Tuesday, May 24, 2011

"Near Orgasmic Social Connections" Wait... wtf?

Check out this drivel by David Brooks, a columnist for the New York Times (emphasis added):

Over the past several weeks, I’ve found I can change the conversation at any social gathering by mentioning Louann Brizendine’s book, “The Female Brain.” Brizendine is a neuropsychiatrist and the founder of the Women’s and Teen Girls’ Mood and Hormone Clinic in San Francisco. She’s written a breezy — maybe too breezy — summary of hundreds of studies on the neurological differences between men and women

All human beings, she writes, start out with a brain that looks female. But around the eighth week in the womb, testosterone surges through male brains, killing cells in some regions (communications) and growing cells in others (sex and aggression).


During adolescence, the female brain is washed in estrogen. Female teenagers, in general, experience an intense desire for social connection, which releases near-orgasmic rushes of oxytocin in the brain. They are, on average, more sensitive to stress (by age 15, girls are twice as likely to suffer from depression). The male brain, meanwhile, is producing 10 times more testosterone than the female brain, meaning the male sex drive is, on average, much greater.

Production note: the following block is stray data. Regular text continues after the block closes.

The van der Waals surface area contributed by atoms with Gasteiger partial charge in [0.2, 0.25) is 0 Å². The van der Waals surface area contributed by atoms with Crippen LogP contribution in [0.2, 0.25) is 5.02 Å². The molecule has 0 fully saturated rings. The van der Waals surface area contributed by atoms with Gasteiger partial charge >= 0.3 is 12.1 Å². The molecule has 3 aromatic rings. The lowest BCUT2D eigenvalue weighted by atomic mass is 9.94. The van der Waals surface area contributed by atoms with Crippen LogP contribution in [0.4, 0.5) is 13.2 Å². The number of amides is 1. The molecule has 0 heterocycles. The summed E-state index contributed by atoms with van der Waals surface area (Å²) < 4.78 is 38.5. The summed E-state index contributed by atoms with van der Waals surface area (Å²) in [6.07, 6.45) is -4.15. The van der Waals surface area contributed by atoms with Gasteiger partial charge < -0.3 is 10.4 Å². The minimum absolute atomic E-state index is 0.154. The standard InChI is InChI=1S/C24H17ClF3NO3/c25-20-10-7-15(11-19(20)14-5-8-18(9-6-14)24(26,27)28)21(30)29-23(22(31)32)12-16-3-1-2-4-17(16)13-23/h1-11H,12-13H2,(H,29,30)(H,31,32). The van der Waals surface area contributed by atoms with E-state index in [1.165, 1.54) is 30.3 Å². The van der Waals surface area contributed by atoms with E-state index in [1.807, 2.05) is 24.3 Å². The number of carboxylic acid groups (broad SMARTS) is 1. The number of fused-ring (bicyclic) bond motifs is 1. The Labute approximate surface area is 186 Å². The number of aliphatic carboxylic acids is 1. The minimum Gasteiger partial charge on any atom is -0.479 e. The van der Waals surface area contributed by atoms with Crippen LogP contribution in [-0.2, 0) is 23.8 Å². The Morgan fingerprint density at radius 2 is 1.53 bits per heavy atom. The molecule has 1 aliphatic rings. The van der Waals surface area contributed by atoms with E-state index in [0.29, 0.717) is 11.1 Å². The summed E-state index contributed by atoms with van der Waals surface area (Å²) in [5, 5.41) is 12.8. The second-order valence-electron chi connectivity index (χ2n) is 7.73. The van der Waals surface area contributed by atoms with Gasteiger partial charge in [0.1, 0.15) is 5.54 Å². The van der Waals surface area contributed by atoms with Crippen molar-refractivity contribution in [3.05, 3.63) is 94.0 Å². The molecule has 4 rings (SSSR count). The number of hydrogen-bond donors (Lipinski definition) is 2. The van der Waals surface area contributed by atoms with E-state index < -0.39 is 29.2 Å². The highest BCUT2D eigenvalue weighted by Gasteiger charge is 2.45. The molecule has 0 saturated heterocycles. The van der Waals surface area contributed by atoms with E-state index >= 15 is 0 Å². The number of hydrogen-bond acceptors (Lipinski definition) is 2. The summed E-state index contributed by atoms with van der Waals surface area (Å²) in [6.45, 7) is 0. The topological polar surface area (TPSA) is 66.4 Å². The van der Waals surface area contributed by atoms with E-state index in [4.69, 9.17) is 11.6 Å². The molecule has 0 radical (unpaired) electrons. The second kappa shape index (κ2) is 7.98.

I can see how that would change the conversation at any social gathering. "Tell me, ladies, are you nearly climaxing from this social connection?"

Update: Ah-ha! More drivel:
The problem is that both the feminist movement Clinton rides and the civil rights rhetoric Obama uses were constructed at a time when the enemy was the reactionary white male establishment. Today, they are not facing the white male establishment. They are facing each other.
The interesting split is not between the feminist and civil rights Old Bulls, it’s between the establishments of both movements, who emphasize top-down change, and the younger dissenters, who don’t.
I'll only give David Brooks some credit because this was written before the Tea Party (click that link for a great write-up by Matt Taibbi in Rolling Stone).

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